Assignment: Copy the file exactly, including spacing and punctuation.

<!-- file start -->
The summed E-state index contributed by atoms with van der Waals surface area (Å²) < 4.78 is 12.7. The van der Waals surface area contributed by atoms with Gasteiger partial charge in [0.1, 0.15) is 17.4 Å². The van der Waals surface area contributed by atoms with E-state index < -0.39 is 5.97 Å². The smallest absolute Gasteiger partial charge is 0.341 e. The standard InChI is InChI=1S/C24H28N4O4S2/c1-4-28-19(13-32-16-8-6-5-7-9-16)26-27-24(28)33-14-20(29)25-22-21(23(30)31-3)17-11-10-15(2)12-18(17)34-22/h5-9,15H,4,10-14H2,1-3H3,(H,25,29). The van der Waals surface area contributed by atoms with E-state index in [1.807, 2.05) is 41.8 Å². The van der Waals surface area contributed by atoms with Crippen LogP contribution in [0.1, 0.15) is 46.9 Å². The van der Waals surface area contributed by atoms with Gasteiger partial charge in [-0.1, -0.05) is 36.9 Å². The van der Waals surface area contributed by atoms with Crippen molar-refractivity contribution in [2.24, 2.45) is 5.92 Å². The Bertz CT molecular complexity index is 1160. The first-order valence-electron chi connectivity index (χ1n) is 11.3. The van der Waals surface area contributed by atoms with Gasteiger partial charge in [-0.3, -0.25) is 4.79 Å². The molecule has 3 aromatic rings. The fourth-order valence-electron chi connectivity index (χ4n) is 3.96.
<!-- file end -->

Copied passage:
The summed E-state index contributed by atoms with van der Waals surface area (Å²) < 4.78 is 12.7. The van der Waals surface area contributed by atoms with Gasteiger partial charge in [0.1, 0.15) is 17.4 Å². The van der Waals surface area contributed by atoms with E-state index < -0.39 is 5.97 Å². The smallest absolute Gasteiger partial charge is 0.341 e. The standard InChI is InChI=1S/C24H28N4O4S2/c1-4-28-19(13-32-16-8-6-5-7-9-16)26-27-24(28)33-14-20(29)25-22-21(23(30)31-3)17-11-10-15(2)12-18(17)34-22/h5-9,15H,4,10-14H2,1-3H3,(H,25,29). The van der Waals surface area contributed by atoms with E-state index in [1.807, 2.05) is 41.8 Å². The van der Waals surface area contributed by atoms with Crippen LogP contribution in [0.1, 0.15) is 46.9 Å². The van der Waals surface area contributed by atoms with Gasteiger partial charge in [-0.1, -0.05) is 36.9 Å². The van der Waals surface area contributed by atoms with Crippen molar-refractivity contribution in [2.24, 2.45) is 5.92 Å². The Bertz CT molecular complexity index is 1160. The first-order valence-electron chi connectivity index (χ1n) is 11.3. The van der Waals surface area contributed by atoms with Gasteiger partial charge in [-0.3, -0.25) is 4.79 Å². The molecule has 3 aromatic rings. The fourth-order valence-electron chi connectivity index (χ4n) is 3.96.